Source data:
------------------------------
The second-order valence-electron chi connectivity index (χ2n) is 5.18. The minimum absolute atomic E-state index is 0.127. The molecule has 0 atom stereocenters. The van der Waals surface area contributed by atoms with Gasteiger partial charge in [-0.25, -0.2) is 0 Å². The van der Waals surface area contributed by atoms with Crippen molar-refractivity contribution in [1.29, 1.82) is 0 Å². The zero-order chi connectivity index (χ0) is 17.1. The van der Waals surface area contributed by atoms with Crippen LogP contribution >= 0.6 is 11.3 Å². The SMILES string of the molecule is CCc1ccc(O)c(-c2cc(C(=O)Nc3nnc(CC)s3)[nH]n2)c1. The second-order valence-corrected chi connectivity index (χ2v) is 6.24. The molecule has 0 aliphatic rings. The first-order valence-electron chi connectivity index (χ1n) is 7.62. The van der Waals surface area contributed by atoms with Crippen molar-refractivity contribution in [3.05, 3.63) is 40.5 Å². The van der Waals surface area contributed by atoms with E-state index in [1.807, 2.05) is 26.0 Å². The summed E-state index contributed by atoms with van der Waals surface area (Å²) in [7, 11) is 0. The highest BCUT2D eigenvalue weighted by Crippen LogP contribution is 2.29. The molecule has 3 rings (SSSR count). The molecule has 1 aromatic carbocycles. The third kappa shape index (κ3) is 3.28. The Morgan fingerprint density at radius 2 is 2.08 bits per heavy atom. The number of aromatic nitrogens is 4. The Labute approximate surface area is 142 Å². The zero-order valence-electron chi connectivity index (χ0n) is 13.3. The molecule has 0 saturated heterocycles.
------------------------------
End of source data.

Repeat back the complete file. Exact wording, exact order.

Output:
The second-order valence-electron chi connectivity index (χ2n) is 5.18. The minimum absolute atomic E-state index is 0.127. The molecule has 0 atom stereocenters. The van der Waals surface area contributed by atoms with Gasteiger partial charge in [-0.25, -0.2) is 0 Å². The van der Waals surface area contributed by atoms with Crippen molar-refractivity contribution in [1.29, 1.82) is 0 Å². The zero-order chi connectivity index (χ0) is 17.1. The van der Waals surface area contributed by atoms with Crippen LogP contribution >= 0.6 is 11.3 Å². The SMILES string of the molecule is CCc1ccc(O)c(-c2cc(C(=O)Nc3nnc(CC)s3)[nH]n2)c1. The second-order valence-corrected chi connectivity index (χ2v) is 6.24. The molecule has 0 aliphatic rings. The first-order valence-electron chi connectivity index (χ1n) is 7.62. The van der Waals surface area contributed by atoms with Crippen molar-refractivity contribution in [3.05, 3.63) is 40.5 Å². The van der Waals surface area contributed by atoms with E-state index in [1.807, 2.05) is 26.0 Å². The summed E-state index contributed by atoms with van der Waals surface area (Å²) in [7, 11) is 0. The highest BCUT2D eigenvalue weighted by Crippen LogP contribution is 2.29. The molecule has 3 rings (SSSR count). The molecule has 1 aromatic carbocycles. The third kappa shape index (κ3) is 3.28. The Morgan fingerprint density at radius 2 is 2.08 bits per heavy atom. The number of aromatic nitrogens is 4. The Labute approximate surface area is 142 Å². The zero-order valence-electron chi connectivity index (χ0n) is 13.3. The molecule has 0 saturated heterocycles.